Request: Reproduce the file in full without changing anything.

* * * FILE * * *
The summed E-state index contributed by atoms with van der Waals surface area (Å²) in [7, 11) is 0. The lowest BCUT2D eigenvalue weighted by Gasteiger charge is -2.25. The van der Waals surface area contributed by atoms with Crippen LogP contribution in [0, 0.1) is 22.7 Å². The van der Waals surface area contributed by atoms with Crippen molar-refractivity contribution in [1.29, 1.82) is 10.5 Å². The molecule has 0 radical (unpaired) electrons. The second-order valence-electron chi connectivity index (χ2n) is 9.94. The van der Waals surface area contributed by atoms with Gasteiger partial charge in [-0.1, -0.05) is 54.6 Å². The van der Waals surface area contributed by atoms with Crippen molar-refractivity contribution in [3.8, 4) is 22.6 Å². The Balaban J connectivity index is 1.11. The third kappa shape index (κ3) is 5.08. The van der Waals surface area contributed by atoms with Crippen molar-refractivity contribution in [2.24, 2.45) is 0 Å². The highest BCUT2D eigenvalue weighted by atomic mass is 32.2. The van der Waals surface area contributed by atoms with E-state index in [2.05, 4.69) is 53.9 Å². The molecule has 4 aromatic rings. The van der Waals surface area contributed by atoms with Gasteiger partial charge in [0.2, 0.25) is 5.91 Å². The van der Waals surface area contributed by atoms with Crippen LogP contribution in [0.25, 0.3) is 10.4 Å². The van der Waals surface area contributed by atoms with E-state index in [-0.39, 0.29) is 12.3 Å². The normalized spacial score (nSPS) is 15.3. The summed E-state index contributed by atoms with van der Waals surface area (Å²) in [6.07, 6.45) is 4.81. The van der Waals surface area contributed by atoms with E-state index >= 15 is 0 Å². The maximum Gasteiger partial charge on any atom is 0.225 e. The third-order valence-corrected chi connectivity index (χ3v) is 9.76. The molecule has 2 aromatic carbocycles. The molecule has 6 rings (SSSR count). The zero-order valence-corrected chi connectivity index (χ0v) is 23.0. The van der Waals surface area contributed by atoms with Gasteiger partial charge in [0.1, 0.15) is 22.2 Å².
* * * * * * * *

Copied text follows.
The summed E-state index contributed by atoms with van der Waals surface area (Å²) in [7, 11) is 0. The lowest BCUT2D eigenvalue weighted by Gasteiger charge is -2.25. The van der Waals surface area contributed by atoms with Crippen LogP contribution in [0, 0.1) is 22.7 Å². The van der Waals surface area contributed by atoms with Crippen molar-refractivity contribution in [1.29, 1.82) is 10.5 Å². The molecule has 0 radical (unpaired) electrons. The second-order valence-electron chi connectivity index (χ2n) is 9.94. The van der Waals surface area contributed by atoms with Gasteiger partial charge in [-0.1, -0.05) is 54.6 Å². The van der Waals surface area contributed by atoms with Crippen molar-refractivity contribution in [3.8, 4) is 22.6 Å². The Balaban J connectivity index is 1.11. The third kappa shape index (κ3) is 5.08. The van der Waals surface area contributed by atoms with Crippen molar-refractivity contribution in [2.24, 2.45) is 0 Å². The highest BCUT2D eigenvalue weighted by atomic mass is 32.2. The van der Waals surface area contributed by atoms with E-state index in [2.05, 4.69) is 53.9 Å². The molecule has 4 aromatic rings. The van der Waals surface area contributed by atoms with Gasteiger partial charge in [0.2, 0.25) is 5.91 Å². The van der Waals surface area contributed by atoms with Crippen LogP contribution in [0.25, 0.3) is 10.4 Å². The van der Waals surface area contributed by atoms with E-state index in [-0.39, 0.29) is 12.3 Å². The normalized spacial score (nSPS) is 15.3. The summed E-state index contributed by atoms with van der Waals surface area (Å²) in [6.07, 6.45) is 4.81. The van der Waals surface area contributed by atoms with E-state index >= 15 is 0 Å². The maximum Gasteiger partial charge on any atom is 0.225 e. The third-order valence-corrected chi connectivity index (χ3v) is 9.76. The molecule has 2 aromatic carbocycles. The molecule has 6 rings (SSSR count). The zero-order valence-corrected chi connectivity index (χ0v) is 23.0. The van der Waals surface area contributed by atoms with Gasteiger partial charge in [0.1, 0.15) is 22.2 Å².